Advertisement

Archive for Saturday, May 7, 2005

Comanche called to new post

Historic horse moves to new exhibit space at KU museum

May 7, 2005

Advertisement

You can lead a horse to water.

Turns out you can lead him down a flight of stairs, too.

The preserved body of Comanche, the only member of the 7th Cavalry
left alive after the Battle of Little Big Horn, is moved Friday to
its new exhibit space at the Kansas University Natural History
Museum. Foreground from left are Kim Taylor, exhibits assistant,
and Bruce Scherting, director of exhibits.

The preserved body of Comanche, the only member of the 7th Cavalry left alive after the Battle of Little Big Horn, is moved Friday to its new exhibit space at the Kansas University Natural History Museum. Foreground from left are Kim Taylor, exhibits assistant, and Bruce Scherting, director of exhibits.

A crew from the Kansas University Natural History Museum proved that Friday morning as they escorted Comanche, the beloved stuffed horse, through a winding hallway and into a freight elevator to his new home.

"He had quite a ride," said Bruce Scherting, exhibits director for the museum.

The museum is moving Comanche -- who has a cult-like following as the only representative of the U.S. Army found alive after the Battle of Little Big Horn -- to its fourth floor to give it a better exhibit space. The move also will free up for traveling exhibits the museum's fifth floor, where Comanche has been for at least five decades.

After being nursed back to health from his wounds at Little Big Horn, Comanche spent the rest of his life performing ceremonial duties. He was stabled for several years at Fort Riley near Junction City.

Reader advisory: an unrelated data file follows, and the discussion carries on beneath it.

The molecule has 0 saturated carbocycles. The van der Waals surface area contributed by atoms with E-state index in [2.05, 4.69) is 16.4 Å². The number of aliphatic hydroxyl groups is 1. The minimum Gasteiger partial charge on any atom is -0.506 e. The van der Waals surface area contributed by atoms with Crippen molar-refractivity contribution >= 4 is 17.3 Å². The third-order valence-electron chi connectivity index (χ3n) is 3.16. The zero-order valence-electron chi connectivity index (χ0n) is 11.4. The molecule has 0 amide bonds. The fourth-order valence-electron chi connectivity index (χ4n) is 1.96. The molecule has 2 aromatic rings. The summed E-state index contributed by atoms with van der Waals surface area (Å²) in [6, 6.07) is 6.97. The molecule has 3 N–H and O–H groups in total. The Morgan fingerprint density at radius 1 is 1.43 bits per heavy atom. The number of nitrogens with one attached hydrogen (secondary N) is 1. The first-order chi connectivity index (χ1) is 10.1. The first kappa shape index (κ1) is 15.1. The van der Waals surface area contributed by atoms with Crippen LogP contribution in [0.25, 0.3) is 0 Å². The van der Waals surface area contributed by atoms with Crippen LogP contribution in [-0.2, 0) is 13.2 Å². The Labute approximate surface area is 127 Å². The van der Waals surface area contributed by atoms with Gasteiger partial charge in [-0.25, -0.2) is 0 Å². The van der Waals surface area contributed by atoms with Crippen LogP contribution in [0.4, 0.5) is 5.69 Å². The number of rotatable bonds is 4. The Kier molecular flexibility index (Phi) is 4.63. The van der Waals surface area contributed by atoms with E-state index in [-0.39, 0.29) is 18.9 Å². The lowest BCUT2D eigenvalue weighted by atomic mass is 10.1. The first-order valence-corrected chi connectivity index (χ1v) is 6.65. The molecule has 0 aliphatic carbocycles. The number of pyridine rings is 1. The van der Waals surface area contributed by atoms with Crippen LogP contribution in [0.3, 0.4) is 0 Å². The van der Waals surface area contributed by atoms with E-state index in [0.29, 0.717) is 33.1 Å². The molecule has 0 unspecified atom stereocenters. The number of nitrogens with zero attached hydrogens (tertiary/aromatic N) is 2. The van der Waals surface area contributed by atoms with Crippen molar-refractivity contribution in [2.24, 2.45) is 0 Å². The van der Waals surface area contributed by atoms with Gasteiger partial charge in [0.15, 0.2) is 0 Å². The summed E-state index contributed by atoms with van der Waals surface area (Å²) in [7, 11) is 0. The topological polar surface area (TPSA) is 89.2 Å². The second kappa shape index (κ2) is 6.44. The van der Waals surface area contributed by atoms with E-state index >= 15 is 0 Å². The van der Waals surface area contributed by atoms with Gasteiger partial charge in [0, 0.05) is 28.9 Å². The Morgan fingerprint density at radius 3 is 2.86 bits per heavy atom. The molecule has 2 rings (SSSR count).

Moving the horse, which has been dead 114 years, took months of planning. A graduate student even created a life-size model of Comanche out of foam board to make sure it could negotiate the turns.

In the end, a crew built a rolling cart for the horse, complete with braces around the legs.

The preserved body of Comanche, the horse that was the only U.S.
troop left living after the Battle of Little Big Horn, is moved
from its former exhibit space on the fifth floor of the Natural
History Museum at Kansas University. Helping to move the horse
Friday were, from left, Teresa MacDonald, director of education at
the museum, Kim Taylor, exhibits assistant, and Brad Kemp,
assistant director of public affairs.

The preserved body of Comanche, the horse that was the only U.S. troop left living after the Battle of Little Big Horn, is moved from its former exhibit space on the fifth floor of the Natural History Museum at Kansas University. Helping to move the horse Friday were, from left, Teresa MacDonald, director of education at the museum, Kim Taylor, exhibits assistant, and Brad Kemp, assistant director of public affairs.

Comanche was draped in plastic for protection. The main concern was that the seams in the horse hide would crack.

"We didn't know how he was going to take it," said Kim Taylor, an exhibits assistant. "At one spot (getting into the elevator) he dropped a little bit. Most people don't realize he's in a fragile state. The joke was he might bust a gut."

A group of about eight people led the horse down a makeshift ramp that spanned several steps to get to the freight elevator. The only tense moment came when he proved too tall for a doorway while on the ramp, but a little tilting of the approximately 250-pound horse remedied that.








For now, the horse will be stored in an area near the fourth-floor diorama. A taxidermist will come in soon to restore the horse before it's moved again to the exhibit space, which will include better humidity and temperature controls, better lighting and photos, a video and other information about Comanche.

"Every day, we have people come in to see him from all over the world," Scherting said. "This will give him better visibility."

Commenting has been disabled for this item.